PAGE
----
Ahmed Alsoudani says that America is a dreamland. Yet, his complex paintings of violence and warfare are very much influenced by his upbringing.
Alsoudani, 37, grew up in Baghdad and, after fleeing to Syria during his youth, he immigrated to the United States in 1999. He has since achieved much in this so-called dreamland, earning degrees from the Maine College of Art as well as the Yale School of Art.
His latest accomplishment is a showcase of paintings at Phoenix Art Museum, titled “Ahmed Alsoudani: Redacted.” It’s the first major museum survey of his work, and we talked with the New York-based artist about this work and about his life experiences.
Q: Was being an artist a realistic dream to have as a young boy in Iraq?
A: Of course. We have a very established art scene in Iraq. (I didn’t initially want to be an artist) because my parents were kind of conservative. Even here (in America), it would be risky to let your kids go to art school. But… I wasn’t really thinking about art school when I was in Baghdad. I wasn’t better than other students in my high school, in terms of drawing and painting.
Q: What were your thoughts on America before you came here?
A: …American culture is not strange for almost everyone. It’s a very dominant culture around the world. So we are familiar with the (cities), with the people, with the customs through the movies, through the singers, through art….The language is common because English is a dominant language around the world… Everybody knows on a certain level what’s going on. We are familiar with the culture.
Q: Why do you choose to focus on ideas of violence and warfare in your paintings?
A: I will say I’m more interested in the chaos around the world, chaos that affects us on a daily basis. I do feel it’s my responsibility to address the issue that’s affecting us. I do value the human being, and if something affects our lives, I really cannot isolate myself from it.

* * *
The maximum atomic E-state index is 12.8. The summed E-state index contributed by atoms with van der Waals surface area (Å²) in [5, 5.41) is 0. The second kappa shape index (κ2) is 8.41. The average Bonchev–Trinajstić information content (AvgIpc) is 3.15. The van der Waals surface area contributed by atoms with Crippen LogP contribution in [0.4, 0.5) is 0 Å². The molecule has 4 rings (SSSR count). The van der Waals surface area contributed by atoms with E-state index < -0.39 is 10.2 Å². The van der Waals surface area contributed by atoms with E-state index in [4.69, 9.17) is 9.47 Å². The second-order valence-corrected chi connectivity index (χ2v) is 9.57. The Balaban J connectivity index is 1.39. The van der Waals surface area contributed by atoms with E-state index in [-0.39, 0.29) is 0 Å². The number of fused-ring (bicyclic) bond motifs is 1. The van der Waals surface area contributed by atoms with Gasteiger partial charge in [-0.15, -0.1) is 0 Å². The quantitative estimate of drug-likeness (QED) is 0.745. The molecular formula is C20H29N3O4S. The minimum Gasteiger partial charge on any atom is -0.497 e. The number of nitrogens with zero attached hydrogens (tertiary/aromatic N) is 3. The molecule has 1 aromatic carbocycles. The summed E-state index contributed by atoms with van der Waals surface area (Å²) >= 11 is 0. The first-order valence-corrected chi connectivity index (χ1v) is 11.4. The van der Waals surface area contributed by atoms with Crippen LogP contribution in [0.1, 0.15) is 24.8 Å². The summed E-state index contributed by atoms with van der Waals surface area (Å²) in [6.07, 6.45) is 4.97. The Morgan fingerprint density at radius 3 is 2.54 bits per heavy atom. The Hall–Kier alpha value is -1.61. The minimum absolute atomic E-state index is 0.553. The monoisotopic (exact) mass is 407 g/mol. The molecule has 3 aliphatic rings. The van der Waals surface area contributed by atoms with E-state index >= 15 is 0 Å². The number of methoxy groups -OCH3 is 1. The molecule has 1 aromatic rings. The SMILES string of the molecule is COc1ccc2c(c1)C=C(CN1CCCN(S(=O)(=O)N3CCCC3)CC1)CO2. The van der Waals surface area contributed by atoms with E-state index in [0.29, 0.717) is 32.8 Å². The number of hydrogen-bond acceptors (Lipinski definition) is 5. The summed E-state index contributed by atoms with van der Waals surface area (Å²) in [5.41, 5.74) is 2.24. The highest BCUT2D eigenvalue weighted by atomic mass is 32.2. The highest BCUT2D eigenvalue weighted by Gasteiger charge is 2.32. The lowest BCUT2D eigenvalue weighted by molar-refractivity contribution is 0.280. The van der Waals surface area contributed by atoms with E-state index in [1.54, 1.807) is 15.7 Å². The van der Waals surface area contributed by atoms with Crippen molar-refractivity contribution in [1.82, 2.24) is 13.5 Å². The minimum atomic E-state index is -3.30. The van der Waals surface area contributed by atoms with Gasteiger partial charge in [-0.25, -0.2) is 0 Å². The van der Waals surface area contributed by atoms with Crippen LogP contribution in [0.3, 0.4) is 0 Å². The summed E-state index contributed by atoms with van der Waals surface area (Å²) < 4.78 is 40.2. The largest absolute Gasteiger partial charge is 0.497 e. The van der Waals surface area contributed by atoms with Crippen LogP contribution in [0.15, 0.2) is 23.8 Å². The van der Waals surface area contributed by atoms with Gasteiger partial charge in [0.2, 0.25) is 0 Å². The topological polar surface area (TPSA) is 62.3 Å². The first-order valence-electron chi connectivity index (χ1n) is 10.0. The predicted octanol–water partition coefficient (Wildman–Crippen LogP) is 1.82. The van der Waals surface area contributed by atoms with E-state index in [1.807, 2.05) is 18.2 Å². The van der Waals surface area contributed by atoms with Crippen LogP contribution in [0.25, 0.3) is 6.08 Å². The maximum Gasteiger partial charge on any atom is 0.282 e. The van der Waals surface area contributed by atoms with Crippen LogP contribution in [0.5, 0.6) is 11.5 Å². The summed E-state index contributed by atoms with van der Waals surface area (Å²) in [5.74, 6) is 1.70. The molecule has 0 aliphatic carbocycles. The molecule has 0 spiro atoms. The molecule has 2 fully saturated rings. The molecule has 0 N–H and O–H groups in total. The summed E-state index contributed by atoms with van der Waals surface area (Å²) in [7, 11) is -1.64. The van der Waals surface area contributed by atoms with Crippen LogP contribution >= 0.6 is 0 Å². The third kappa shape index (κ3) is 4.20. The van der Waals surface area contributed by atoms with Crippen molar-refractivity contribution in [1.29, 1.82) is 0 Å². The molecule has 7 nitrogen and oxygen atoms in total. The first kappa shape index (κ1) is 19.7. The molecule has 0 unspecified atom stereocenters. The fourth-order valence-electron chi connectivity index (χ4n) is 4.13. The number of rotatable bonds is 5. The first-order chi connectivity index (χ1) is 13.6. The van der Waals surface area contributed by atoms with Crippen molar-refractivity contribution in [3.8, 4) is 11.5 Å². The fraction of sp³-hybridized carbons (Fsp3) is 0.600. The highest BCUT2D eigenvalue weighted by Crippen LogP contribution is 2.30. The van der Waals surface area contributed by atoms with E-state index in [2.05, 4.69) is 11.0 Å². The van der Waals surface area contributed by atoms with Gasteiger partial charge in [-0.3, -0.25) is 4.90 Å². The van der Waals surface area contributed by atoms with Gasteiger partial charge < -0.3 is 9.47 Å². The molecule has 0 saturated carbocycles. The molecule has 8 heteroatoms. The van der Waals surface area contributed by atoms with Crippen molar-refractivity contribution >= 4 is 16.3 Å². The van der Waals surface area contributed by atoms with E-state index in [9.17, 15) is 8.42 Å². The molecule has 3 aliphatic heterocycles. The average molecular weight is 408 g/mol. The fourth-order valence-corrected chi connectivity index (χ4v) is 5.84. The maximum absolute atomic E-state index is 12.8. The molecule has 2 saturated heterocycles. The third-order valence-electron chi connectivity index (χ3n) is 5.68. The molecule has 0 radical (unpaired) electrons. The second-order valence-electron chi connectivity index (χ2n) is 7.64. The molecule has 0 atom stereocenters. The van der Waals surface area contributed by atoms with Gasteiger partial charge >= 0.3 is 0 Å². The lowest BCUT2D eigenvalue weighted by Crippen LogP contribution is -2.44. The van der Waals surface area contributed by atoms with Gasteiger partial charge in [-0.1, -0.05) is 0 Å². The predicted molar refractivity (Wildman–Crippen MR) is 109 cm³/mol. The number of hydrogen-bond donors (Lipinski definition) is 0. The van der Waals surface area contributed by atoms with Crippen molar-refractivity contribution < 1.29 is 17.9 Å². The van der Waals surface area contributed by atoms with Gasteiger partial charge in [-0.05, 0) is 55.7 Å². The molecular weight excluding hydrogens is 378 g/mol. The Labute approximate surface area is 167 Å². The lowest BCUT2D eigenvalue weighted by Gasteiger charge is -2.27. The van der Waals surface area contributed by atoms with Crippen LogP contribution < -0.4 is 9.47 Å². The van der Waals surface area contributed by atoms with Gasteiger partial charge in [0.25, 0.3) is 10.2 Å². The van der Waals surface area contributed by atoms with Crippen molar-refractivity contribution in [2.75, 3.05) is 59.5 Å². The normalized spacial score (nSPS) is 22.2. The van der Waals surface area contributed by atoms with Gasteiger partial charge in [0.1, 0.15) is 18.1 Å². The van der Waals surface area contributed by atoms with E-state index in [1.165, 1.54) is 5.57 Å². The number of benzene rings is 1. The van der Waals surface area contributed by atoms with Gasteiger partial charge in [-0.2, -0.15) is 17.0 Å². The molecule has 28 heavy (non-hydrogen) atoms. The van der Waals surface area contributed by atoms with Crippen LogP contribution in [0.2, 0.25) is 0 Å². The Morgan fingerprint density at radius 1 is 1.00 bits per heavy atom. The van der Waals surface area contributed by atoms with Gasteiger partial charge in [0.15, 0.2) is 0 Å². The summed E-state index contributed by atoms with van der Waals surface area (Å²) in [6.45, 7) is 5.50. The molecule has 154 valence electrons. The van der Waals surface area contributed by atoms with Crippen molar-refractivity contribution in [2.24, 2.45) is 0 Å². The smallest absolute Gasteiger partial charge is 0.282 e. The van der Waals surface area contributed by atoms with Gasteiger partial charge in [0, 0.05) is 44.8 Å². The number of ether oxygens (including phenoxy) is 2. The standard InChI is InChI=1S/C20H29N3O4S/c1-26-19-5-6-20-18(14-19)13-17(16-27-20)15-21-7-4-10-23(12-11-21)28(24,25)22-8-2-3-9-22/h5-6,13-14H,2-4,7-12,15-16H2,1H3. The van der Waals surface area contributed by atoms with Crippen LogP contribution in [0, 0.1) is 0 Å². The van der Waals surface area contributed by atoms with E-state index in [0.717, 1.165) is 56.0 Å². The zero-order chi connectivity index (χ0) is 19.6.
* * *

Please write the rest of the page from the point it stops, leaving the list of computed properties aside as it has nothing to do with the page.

The romantic idea about the artist who is living in their own world does not exist. We are people. We have friends. We have family. We live in the city. We see what’s going on. We read the news. So, as a visual person, this is the way, through my paintings, that I communicate with the world.
Q: How do people respond to your paintings?
A: …We have a very busy life. And (life) really gets crowded, and I really appreciate it when people are willing to take half of their day or a few hours just to go to a museum and to see art… I have a really great time talking to people and seeing how they react to (my) paintings.
Some people really enjoy some of them, some people say the paintings, they are disturbing. Some people, they say they are scary. Some people, they say they are interesting. So, people have a different opinion and different reaction as well. And I think with my paintings, the reaction can count a lot on the experience of people themselves.
Q: What do you take inspiration from?
A: I steal from hundreds of people. I look to great artists from the Renaissance to the modern art to the contemporary. I listen to music, I read poetry, I read literature, I go to a movie theatre, I look to fashion magazines. So, all these things. We are lucky we have access to all these things… The more tools I have, the better for me to operate with my paintings.
• Ellen, a junior studying at Walter Cronkite School of Journalism and Mass Communication, is an intern for the East Valley Tribune. Contact her at (480) 898-6514 or firstname.lastname@example.org.
IF YOU GO
What: See “Ahmed Alsoudani: Redacted,” a showcase of work by an Iraqi-born artist.
When: On display 10 a.m. to 9 p.m. Wednesdays, 10 a.m. to 5 p.m. Thursdays through Saturdays, and noon to 5 p.m. Sundays through July 17.
Where: Phoenix Art Museum, 1625 N. Central Ave.
Cost: $6-$15 per person. Admission is free 3 p.m. to 9 p.m. Wednesdays and 6 p.m. to 10 p.m. the first Friday of each month.
Information: (602) 257-1222 or PHXart.org